Dubliners by James Joyce
red

Dublin The Sisters
An Encounter
Araby
Eveline
After the Race
Two Gallants
The Boarding House
A Little Cloud
Counterparts
Clay
A Painful Case
Ivy Day in the Committee Room
A Mother
Grace
The Dead

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Dubliners by James Joyce.
The text was prepared using the Project Gutenberg edition.

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There are 21 occurrences of the word:   red

[The Sisters] [88] to my anger. Tiresome old red-nosed imbecile!
[The Sisters] [131] priestly garments their green faded look for the red handkerchief,
[Eveline] [947] new red houses. One time there used to be a field there in which
[Two Gallants] [1636] carefully disordered and a big bunch of red flowers was pinned in
[Two Gallants] [1639] her fat red cheeks and in her unabashed blue eyes. Her features
[A Little Cloud] [2246] shining of many red and green wine-glasses The bar seemed to him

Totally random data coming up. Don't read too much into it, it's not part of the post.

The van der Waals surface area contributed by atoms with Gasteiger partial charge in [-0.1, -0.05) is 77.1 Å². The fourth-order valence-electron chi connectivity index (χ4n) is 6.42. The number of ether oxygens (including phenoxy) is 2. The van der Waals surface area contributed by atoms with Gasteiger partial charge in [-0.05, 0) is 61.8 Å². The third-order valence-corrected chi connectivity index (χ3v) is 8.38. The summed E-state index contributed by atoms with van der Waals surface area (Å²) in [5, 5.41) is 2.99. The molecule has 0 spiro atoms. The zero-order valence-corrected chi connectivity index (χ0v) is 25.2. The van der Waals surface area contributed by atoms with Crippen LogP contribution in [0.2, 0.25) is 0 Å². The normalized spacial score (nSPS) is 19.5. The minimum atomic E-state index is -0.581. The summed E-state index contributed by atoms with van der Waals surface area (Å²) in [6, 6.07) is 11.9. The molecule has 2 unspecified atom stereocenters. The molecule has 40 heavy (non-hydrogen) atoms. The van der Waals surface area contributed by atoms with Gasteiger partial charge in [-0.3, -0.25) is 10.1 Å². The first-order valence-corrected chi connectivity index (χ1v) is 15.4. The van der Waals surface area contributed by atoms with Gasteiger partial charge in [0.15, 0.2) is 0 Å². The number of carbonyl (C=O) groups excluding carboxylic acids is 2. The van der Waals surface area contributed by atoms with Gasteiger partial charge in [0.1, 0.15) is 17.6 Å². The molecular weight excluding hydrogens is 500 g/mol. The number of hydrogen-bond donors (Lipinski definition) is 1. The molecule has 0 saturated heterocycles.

[Counterparts] [3085] his red head towards the victor and said with stupid familiarity:
[Clay] [3242] their blouses over their red steaming arms. They settled down
[Clay] [3307] wore a brown hard hat; he had a square red face and a greyish
[A Mother] [4961] the noise in the hall grew louder. Mr. Holohan became very red
[Grace] [5764] "Ah,... yes. I think I know him. Rather red face; tall."
[Grace] [6123] formally at the distant speck of red light which was suspended
[Grace] [6156] red face, appearing above the balustrade.
[Grace] [6158] Father Purdon knelt down, turned towards the red speck of light
[The Dead] [6330] few formless patches of pale red; and on his hairless face there
[The Dead] [6383] than her sister's, was all puckers and creases, like a shrivelled red
[The Dead] [6552] A red-faced young woman, dressed in pansy, came into the room,
[The Dead] [6663] which Aunt Julia had worked in red, blue and brown wools when
[The Dead] [7084] side-dishes: two little minsters of jelly, red and yellow; a shallow
[The Dead] [7085] dish full of blocks of blancmange and red jam, a large green
[The Dead] [7098] with brown and red labels, the third and smallest squad white, with